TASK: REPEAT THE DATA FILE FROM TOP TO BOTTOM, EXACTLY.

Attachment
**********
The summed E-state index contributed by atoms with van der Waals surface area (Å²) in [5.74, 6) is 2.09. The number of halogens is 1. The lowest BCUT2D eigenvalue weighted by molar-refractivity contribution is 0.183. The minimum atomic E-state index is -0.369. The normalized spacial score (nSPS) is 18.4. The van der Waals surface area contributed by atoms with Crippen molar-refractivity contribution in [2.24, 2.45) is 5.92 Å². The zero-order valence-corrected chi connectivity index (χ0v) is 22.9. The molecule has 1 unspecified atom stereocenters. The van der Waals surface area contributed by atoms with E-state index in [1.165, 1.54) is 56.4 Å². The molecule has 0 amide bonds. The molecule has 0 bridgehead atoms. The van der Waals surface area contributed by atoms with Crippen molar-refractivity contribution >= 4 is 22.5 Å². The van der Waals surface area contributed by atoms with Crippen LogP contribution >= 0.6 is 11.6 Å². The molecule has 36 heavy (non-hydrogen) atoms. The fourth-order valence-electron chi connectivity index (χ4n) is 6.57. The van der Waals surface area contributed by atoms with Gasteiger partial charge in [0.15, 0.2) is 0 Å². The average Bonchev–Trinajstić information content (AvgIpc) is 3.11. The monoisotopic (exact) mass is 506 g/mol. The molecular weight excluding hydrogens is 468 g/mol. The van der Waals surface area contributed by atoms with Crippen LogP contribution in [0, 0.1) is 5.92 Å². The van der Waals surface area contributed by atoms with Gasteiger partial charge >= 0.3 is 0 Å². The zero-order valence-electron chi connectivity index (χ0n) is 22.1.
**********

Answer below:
The summed E-state index contributed by atoms with van der Waals surface area (Å²) in [5.74, 6) is 2.09. The number of halogens is 1. The lowest BCUT2D eigenvalue weighted by molar-refractivity contribution is 0.183. The minimum atomic E-state index is -0.369. The normalized spacial score (nSPS) is 18.4. The van der Waals surface area contributed by atoms with Crippen molar-refractivity contribution in [2.24, 2.45) is 5.92 Å². The zero-order valence-corrected chi connectivity index (χ0v) is 22.9. The molecule has 1 unspecified atom stereocenters. The van der Waals surface area contributed by atoms with E-state index in [1.165, 1.54) is 56.4 Å². The molecule has 0 amide bonds. The molecule has 0 bridgehead atoms. The van der Waals surface area contributed by atoms with Crippen molar-refractivity contribution >= 4 is 22.5 Å². The van der Waals surface area contributed by atoms with Crippen LogP contribution >= 0.6 is 11.6 Å². The molecule has 36 heavy (non-hydrogen) atoms. The fourth-order valence-electron chi connectivity index (χ4n) is 6.57. The van der Waals surface area contributed by atoms with Gasteiger partial charge in [0.15, 0.2) is 0 Å². The average Bonchev–Trinajstić information content (AvgIpc) is 3.11. The monoisotopic (exact) mass is 506 g/mol. The molecular weight excluding hydrogens is 468 g/mol. The van der Waals surface area contributed by atoms with Crippen LogP contribution in [0, 0.1) is 5.92 Å². The van der Waals surface area contributed by atoms with Gasteiger partial charge >= 0.3 is 0 Å². The zero-order valence-electron chi connectivity index (χ0n) is 22.1.